Five Key Trends for Magazine Media in 2015

FIPP President Chris Llewellyn discusses what changes the magazine media industry will need to adopt to over the next twelve months?

It’s time once again to gaze into the crystal ball and set out what I think 2015 will deliver.

We all have to think Millennial

As someone from the ‘boomer’ generation, it appears I must now bow out gracefully and hand centre-stage to that rather scary creature, the Millennial. Aged between 18-35 and making up about a quarter of the world’s population, they are now the power grouping that all marketers want to engage with. But they are a very different breed. They have never known a world without connectivity. They use social media rather than traditional news sources. They create their own content. They share. Clever media companies are working very, very hard to understand how to target this audience.

Video content will become a magazine media ‘must have’.

Every piece of research I’ve seen demonstrates the power of video content in engaging the consumer. Research from Forrester has calculated that one minute of video is equal to 1.8 million words. It’s quite a claim, and to be fair whilst I haven’t looked at the minutiae of their methodology, it feels right. Studies have demonstrated that the consumer spends double the amount of time watching video content online (desktop or mobile devices) than they do in reading text online. Further studies have shown that video advertising generates four times the leads of non-video advertising. It explains why Meredith, Condé Nast, Hearst et al have created, one way or another, video production units, and why more and more magazine media companies will follow.

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‘Print is dead’ will be dead

The launch of MPA’s 360° in the USA has changed the narrative regarding the health of the magazine media industry. This bold attempt to demonstrate the breadth of reach of a magazine brand beyond its traditional print base has generally been well received though is not without its critics. It’s a given that all audit methodologies have their own peculiarities, even those that claim to be measurable – what after all is the value of a ‘like’ or a ‘friend’ or even a ‘click’ – but they are discussions that will now see the end of the redundant  ‘print is dead’ debate.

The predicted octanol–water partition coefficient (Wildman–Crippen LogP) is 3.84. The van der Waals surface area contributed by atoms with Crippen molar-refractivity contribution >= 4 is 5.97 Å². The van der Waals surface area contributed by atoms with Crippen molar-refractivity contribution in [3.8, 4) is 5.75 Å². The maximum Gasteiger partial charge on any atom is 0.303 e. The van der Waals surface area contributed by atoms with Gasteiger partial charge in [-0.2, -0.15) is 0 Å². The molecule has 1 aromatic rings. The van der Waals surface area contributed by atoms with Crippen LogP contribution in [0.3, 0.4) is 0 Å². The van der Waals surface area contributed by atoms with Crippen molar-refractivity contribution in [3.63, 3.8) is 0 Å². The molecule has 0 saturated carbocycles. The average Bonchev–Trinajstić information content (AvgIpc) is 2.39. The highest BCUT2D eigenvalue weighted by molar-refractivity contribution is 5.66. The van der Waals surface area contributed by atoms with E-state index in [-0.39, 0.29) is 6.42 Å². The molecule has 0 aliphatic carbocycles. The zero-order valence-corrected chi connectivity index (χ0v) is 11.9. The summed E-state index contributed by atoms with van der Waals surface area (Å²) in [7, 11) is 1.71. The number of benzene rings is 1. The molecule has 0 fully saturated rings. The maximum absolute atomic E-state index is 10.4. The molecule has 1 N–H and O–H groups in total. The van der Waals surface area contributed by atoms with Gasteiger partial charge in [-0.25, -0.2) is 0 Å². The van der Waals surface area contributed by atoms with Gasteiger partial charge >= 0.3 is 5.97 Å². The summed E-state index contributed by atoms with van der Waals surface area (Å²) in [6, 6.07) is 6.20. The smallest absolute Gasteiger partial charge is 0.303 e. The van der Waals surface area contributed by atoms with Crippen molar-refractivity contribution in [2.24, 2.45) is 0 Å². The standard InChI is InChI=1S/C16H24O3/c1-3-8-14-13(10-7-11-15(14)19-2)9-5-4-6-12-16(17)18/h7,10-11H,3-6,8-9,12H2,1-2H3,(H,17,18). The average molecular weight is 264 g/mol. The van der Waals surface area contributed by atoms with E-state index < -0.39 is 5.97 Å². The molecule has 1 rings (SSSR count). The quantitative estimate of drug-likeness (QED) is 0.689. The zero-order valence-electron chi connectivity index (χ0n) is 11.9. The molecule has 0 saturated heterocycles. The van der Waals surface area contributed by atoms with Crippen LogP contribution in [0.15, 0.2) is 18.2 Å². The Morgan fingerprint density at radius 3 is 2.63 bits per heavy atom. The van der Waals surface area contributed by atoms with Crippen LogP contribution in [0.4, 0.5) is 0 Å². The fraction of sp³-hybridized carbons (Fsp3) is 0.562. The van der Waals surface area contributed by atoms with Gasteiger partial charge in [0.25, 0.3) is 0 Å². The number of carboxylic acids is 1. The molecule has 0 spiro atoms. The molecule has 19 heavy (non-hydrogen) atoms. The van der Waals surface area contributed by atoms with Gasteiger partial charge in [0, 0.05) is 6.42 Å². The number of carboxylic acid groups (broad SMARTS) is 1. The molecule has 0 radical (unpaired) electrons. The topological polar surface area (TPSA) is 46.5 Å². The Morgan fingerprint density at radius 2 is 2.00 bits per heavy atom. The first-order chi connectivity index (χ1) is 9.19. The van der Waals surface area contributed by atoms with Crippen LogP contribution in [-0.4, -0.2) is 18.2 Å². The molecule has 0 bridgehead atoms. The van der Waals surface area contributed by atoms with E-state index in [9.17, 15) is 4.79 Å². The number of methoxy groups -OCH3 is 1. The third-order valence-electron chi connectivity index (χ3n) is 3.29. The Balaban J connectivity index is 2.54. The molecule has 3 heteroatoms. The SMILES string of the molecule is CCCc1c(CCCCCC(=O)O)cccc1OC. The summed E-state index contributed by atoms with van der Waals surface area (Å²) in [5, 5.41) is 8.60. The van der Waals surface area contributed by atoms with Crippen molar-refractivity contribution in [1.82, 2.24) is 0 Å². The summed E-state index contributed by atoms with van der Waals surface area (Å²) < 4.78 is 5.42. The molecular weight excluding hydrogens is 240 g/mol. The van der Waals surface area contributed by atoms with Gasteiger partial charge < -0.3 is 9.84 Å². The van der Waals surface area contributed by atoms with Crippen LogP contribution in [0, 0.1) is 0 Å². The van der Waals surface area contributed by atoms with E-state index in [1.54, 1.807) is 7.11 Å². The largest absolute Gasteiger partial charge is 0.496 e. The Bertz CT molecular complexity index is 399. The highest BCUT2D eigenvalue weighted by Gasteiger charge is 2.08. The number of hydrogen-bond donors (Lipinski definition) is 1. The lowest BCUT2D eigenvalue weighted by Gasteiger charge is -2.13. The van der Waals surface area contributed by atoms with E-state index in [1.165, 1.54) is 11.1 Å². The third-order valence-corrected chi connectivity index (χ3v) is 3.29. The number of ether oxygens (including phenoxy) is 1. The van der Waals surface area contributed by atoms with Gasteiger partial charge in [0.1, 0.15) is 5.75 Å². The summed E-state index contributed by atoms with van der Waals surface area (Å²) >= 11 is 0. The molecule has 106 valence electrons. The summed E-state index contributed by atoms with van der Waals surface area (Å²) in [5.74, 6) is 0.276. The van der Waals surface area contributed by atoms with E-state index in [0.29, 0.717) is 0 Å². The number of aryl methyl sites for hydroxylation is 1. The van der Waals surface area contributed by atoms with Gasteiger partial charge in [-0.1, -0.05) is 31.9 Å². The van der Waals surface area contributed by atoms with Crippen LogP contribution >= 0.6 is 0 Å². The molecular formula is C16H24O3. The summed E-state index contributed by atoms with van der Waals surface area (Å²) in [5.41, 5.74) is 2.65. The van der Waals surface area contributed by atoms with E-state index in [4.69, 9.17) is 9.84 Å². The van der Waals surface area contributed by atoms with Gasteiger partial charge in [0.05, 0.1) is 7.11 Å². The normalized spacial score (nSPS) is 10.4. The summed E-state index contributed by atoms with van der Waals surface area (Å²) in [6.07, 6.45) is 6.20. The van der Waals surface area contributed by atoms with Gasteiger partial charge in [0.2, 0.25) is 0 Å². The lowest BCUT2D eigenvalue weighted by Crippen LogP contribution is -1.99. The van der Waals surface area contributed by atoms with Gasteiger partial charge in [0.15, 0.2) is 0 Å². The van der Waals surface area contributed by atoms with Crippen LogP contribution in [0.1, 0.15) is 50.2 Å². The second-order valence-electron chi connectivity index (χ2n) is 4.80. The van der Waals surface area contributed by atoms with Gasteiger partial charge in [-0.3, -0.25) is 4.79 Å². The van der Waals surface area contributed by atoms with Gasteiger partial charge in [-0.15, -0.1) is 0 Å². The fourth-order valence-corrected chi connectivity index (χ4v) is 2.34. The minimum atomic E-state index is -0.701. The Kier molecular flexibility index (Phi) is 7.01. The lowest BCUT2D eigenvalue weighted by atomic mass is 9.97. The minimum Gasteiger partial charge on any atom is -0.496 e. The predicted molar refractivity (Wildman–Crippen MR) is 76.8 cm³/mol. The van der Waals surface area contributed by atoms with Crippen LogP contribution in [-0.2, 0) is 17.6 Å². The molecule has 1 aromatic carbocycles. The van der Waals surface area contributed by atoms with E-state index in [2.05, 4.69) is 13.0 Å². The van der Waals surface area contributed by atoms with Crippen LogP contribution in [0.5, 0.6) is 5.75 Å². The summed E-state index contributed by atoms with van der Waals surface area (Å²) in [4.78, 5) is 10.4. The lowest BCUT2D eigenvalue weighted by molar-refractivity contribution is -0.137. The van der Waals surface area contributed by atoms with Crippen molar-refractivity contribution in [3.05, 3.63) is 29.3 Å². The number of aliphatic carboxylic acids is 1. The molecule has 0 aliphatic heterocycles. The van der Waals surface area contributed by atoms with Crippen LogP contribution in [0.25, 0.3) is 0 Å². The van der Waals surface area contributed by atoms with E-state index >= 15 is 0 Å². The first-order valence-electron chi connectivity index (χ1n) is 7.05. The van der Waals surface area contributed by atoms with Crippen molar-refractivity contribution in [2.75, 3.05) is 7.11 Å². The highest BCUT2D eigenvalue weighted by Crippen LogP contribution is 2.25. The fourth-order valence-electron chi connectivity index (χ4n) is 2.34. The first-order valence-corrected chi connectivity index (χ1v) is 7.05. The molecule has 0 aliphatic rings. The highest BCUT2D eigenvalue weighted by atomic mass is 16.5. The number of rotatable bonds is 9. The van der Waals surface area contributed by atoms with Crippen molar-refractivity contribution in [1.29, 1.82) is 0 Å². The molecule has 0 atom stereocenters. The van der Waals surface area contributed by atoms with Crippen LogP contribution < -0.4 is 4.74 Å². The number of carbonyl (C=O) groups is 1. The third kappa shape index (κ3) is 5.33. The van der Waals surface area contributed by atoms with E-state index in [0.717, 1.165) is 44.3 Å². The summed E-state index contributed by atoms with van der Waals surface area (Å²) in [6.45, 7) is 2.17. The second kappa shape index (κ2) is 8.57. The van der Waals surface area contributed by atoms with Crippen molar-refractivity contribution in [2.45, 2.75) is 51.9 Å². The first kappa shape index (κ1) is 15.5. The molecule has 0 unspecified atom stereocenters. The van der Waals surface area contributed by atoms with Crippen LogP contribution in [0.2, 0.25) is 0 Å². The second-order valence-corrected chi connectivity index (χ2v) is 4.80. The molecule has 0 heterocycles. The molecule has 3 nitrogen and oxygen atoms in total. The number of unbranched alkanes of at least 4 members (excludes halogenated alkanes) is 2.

The consumer will pay for content

Axle Springer and the New York Times have both recently invested in Blendle, a Dutch based content kiosk whose micro-payment software enables individual articles to be bought by the consumer. Another sign that the paid content opportunity has moved on a notch. There will be more experimentation in this area.

Frequency will move ‘from months to moments’

Duncan Edwards, CEO of Hearst International, has talked about how the consumer’s expectations had changed and that editorial teams had to move their thinking from ‘months to moments’. This will have massive implications for the creation, curation and sharing of content for all magazine media brands and all the production processes that surround it. As he further said, “If you don’t have something new for your audience at 6am or 7am in the morning, you are out of the game. We are seeing extraordinary growth in our digital audiences as a result of that.” Think about that.

Comments

    Thanks for sharing your thoughts Chris. Great points. I particularly liked your concept of “from months to moments.” That’s really important thinking for most publishers to understand.

    Reply

    Yesterday, I was waving a copy of National Geographic in my home, insisting that my 12-year-old daughter put down her iPhone and read something educational.

    In the middle of my rant, I became so captivated with the stories on the cover that I sat down, began to browse the issue, and then …

    … downloaded it onto my iPad so I could experience the content in a richer environment.

    And I’m no Millennial.

    Reply

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